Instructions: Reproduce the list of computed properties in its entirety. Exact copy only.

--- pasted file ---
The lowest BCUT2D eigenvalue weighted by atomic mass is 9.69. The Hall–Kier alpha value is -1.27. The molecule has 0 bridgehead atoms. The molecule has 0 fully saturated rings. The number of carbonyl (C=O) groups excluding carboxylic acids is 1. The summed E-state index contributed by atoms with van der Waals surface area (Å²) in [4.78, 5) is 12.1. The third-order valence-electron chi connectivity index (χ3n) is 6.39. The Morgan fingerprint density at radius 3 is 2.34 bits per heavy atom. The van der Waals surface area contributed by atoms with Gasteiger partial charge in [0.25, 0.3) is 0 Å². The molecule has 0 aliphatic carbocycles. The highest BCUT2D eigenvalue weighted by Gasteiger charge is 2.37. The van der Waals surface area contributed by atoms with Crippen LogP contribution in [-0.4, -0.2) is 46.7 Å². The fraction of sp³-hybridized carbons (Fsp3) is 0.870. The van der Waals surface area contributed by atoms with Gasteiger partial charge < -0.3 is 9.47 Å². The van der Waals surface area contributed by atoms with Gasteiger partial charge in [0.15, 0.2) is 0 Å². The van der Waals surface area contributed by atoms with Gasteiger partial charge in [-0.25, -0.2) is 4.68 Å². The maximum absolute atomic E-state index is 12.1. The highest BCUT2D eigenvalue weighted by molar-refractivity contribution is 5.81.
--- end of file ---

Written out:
The lowest BCUT2D eigenvalue weighted by atomic mass is 9.69. The Hall–Kier alpha value is -1.27. The molecule has 0 bridgehead atoms. The molecule has 0 fully saturated rings. The number of carbonyl (C=O) groups excluding carboxylic acids is 1. The summed E-state index contributed by atoms with van der Waals surface area (Å²) in [4.78, 5) is 12.1. The third-order valence-electron chi connectivity index (χ3n) is 6.39. The Morgan fingerprint density at radius 3 is 2.34 bits per heavy atom. The van der Waals surface area contributed by atoms with Gasteiger partial charge in [0.25, 0.3) is 0 Å². The molecule has 0 aliphatic carbocycles. The highest BCUT2D eigenvalue weighted by Gasteiger charge is 2.37. The van der Waals surface area contributed by atoms with Crippen LogP contribution in [-0.4, -0.2) is 46.7 Å². The fraction of sp³-hybridized carbons (Fsp3) is 0.870. The van der Waals surface area contributed by atoms with Gasteiger partial charge < -0.3 is 9.47 Å². The van der Waals surface area contributed by atoms with Gasteiger partial charge in [0.15, 0.2) is 0 Å². The van der Waals surface area contributed by atoms with Gasteiger partial charge in [-0.25, -0.2) is 4.68 Å². The maximum absolute atomic E-state index is 12.1. The highest BCUT2D eigenvalue weighted by molar-refractivity contribution is 5.81.